We are currently in the season of LENT (click HERE if you want to read about what LENT is all about). Since LENT is a time of reflection and repentance, I felt the Lord say to write about the sins that seem permissible in this country that are doing great harm to us and those around us. My first post was about UNGODLINESS (click HERE if you want to read it), and was so convicting. My second post that I wrote was about ANXIETY, and that one was equally convicting (click HERE if you want to read it). Then, I talked about the permissible sin of DISSATISFACTION. (click HERE if you’d like to read it). And the most recent was about SELF-SUFFICUENCY (click HERE if you want to read that one!). God is doing a deeper work in me…I hope in you as well.
As we jump into today’s permissible sin, be reminded that as a Christian
GOD DOESN’T SEE WHAT’S WRONG WITH YOU,
HE SEES WHAT’S MISSING
So it is not God’s heart to make you feel bad or to condemn you, but instead, He wants to make room for replacing His character in us. As you read, let the Spirit convince you of what needs to go to make room for more of Him. Then, let the Holy Spirit reveal the character of Jesus that needs to take its place.
Permissible Sin #5: Ungratefulness
Let’s just say that you were given $10,000 to give away. You chose to give $1,000 to 10 people: all members of your family and one who lived in a far away country, whom you didn’t even know too well. All of them took the money and left to share their joy with others, except for the one from the foreign land. That recipient came back and deeply and sincerely thanked you for such a generous gift. How would that make you feel that the ones closest to you never showed gratitude?
That story is adapted straight from the Bible. Luke 17 tells us a story about 10 men with leprosy that Jesus healed. They all went away and only one, the one from a foreign land, came back and gave Jesus thanks.
“One of them, when he saw he was healed, came back, praising God in a loud voice. He threw himself at Jesus’ feet and thanked him—and he was a Samaritan.
Jesus asked, “Were not all ten cleansed? Where are the other nine? Has no one returned to give praise to God except this foreigner?”
Oftentimes, when Dale and I speak at churches, we preach a sermon called “Frontline Families”. It’s about no longer sitting on the sidelines while this world takes our families. We base it on Deuteronomy 6. Part of that passage says this:
“When the Lord your God brings you into the land he swore to your fathers, to Abraham, Isaac and Jacob, to give you—a land with large, flourishing cities you did not build, houses filled with all kinds of good things you did not provide, wells you did not dig, and vineyards and olive groves you did not plant—then when you eat and are satisfied, be careful that you do not forget the Lord, who brought you out of Egypt, out of the land of slavery.”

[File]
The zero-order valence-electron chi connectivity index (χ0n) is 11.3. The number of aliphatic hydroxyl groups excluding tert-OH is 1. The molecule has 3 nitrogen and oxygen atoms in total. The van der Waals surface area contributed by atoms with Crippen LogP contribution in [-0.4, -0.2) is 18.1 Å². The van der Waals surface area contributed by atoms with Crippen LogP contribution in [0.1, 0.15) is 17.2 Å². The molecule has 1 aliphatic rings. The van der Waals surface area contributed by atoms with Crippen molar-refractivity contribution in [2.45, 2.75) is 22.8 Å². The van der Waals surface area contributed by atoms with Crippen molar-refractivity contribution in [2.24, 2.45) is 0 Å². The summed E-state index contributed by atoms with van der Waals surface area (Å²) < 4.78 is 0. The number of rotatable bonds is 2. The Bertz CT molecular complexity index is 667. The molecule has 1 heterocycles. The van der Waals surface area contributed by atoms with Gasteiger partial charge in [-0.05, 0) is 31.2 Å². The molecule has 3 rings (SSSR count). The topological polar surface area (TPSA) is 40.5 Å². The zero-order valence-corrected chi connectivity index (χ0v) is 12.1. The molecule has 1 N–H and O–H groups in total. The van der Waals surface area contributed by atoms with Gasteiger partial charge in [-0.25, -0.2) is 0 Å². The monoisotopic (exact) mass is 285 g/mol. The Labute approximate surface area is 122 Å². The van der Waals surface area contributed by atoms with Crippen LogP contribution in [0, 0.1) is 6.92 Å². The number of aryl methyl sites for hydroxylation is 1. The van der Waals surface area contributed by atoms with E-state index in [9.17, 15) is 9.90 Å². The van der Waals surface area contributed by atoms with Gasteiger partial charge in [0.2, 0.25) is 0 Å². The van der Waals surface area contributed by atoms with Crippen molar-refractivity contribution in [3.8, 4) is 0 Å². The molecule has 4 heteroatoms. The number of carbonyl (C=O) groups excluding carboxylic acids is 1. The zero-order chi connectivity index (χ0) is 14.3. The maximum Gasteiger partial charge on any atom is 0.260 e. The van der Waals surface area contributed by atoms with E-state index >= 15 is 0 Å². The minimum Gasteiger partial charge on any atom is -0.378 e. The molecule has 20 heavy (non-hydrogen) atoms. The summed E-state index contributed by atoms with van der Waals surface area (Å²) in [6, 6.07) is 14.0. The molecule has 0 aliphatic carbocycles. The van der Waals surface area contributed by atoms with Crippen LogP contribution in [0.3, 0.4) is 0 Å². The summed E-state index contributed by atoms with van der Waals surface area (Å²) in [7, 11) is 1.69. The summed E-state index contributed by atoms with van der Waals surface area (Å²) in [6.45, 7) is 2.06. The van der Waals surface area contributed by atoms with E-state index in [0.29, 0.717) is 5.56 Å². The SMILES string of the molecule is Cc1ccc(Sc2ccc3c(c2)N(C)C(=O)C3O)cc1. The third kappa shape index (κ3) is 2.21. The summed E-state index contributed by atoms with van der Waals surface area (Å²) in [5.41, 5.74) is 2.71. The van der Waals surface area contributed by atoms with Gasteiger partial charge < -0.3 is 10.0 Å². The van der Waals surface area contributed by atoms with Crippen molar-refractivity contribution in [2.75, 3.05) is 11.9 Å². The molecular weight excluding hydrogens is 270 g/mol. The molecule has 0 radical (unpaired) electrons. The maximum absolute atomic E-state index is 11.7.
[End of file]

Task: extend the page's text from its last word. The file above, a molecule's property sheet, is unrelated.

Perhaps the reason we don’t give thanks, is because we have forgotten a few things. We have forgotten that everything we have is a gift from God. We have forgotten that much of what we have was given to us by the work of someone else. We have forgotten that tomorrow it could all be gone. And if we are not careful, our forgetting can soon cause us to forsake the very One who gave it all to us in the first place.
Forgetting is a Slippery Slope to Forsaking.
I Thessalonians 5:18 says this, “In everything give thanks: for this is the will of God in Christ Jesus concerning you.”
The good, the bad, the perceived bad, the misunderstood, the troubling, the struggling, the suddenlies, the miracles. ALL OF IT. We are commanded to give thanks for it. Is it hard when we are told to give thanks for the things that are difficult or hard to understand? Absolutely. But giving thanks really says so much more than “thank You, God“. It says “You are sovereign. You have my best interest at heart. You loved me enough to die for me. Therefore, no matter what, I trust You.”
Giving Thanks is really about Declaring Trust
As we approach this Easter weekend, may we truly give our God thanks for giving us His only Son to pay the penalty for our sin so that we could have never-ending life with Him.
Questions to Consider: When was the last time you really took a minute to give God thanks for all He has done for you, in you, and through you? As we enter Holy Week, might you identify the depth of love and sacrifice that was paid on your behalf and offer deep, heartfelt gratitude to Jesus Christ, your Savior?
What do I do now? Confess your sin of ungratefulness, to the Father. Thank Him for His forgiveness. Ask His Spirit to help you to be thankful in ALL circumstances, trusting that His ways are higher, and He can be trusted. Begin to train yourself in gratitude.
May you live a life of gratitude for all the Father has done for you.
You are loved,